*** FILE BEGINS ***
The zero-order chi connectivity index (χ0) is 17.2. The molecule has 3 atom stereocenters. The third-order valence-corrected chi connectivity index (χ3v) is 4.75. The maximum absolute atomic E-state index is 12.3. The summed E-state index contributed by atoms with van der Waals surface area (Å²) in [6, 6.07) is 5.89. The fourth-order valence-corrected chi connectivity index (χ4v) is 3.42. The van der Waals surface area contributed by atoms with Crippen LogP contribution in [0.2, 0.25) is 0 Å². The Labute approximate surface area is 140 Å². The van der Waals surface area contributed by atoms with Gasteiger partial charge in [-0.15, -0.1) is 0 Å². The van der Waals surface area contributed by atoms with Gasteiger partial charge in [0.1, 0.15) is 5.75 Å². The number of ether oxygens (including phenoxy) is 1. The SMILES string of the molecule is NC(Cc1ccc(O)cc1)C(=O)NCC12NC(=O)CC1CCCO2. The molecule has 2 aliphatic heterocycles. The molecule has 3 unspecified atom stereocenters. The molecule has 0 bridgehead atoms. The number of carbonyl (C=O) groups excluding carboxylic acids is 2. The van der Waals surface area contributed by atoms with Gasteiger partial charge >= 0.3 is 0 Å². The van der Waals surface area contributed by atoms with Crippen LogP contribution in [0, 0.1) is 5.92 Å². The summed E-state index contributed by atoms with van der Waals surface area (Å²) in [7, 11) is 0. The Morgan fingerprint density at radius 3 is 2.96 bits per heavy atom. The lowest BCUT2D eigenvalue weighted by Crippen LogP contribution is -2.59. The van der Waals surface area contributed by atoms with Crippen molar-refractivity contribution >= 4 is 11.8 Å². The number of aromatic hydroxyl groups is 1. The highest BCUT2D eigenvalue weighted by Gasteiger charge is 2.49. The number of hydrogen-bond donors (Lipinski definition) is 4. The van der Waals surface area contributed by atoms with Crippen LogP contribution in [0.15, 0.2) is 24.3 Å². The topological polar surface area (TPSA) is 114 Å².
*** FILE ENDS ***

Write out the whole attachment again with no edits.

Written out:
The zero-order chi connectivity index (χ0) is 17.2. The molecule has 3 atom stereocenters. The third-order valence-corrected chi connectivity index (χ3v) is 4.75. The maximum absolute atomic E-state index is 12.3. The summed E-state index contributed by atoms with van der Waals surface area (Å²) in [6, 6.07) is 5.89. The fourth-order valence-corrected chi connectivity index (χ4v) is 3.42. The van der Waals surface area contributed by atoms with Crippen LogP contribution in [0.2, 0.25) is 0 Å². The Labute approximate surface area is 140 Å². The van der Waals surface area contributed by atoms with Gasteiger partial charge in [-0.15, -0.1) is 0 Å². The van der Waals surface area contributed by atoms with Gasteiger partial charge in [0.1, 0.15) is 5.75 Å². The number of ether oxygens (including phenoxy) is 1. The SMILES string of the molecule is NC(Cc1ccc(O)cc1)C(=O)NCC12NC(=O)CC1CCCO2. The molecule has 2 aliphatic heterocycles. The molecule has 3 unspecified atom stereocenters. The molecule has 0 bridgehead atoms. The number of carbonyl (C=O) groups excluding carboxylic acids is 2. The van der Waals surface area contributed by atoms with Gasteiger partial charge >= 0.3 is 0 Å². The van der Waals surface area contributed by atoms with Crippen LogP contribution in [0, 0.1) is 5.92 Å². The summed E-state index contributed by atoms with van der Waals surface area (Å²) in [7, 11) is 0. The Morgan fingerprint density at radius 3 is 2.96 bits per heavy atom. The lowest BCUT2D eigenvalue weighted by Crippen LogP contribution is -2.59. The van der Waals surface area contributed by atoms with Crippen molar-refractivity contribution >= 4 is 11.8 Å². The number of aromatic hydroxyl groups is 1. The highest BCUT2D eigenvalue weighted by Gasteiger charge is 2.49. The number of hydrogen-bond donors (Lipinski definition) is 4. The van der Waals surface area contributed by atoms with Crippen LogP contribution in [0.15, 0.2) is 24.3 Å². The topological polar surface area (TPSA) is 114 Å².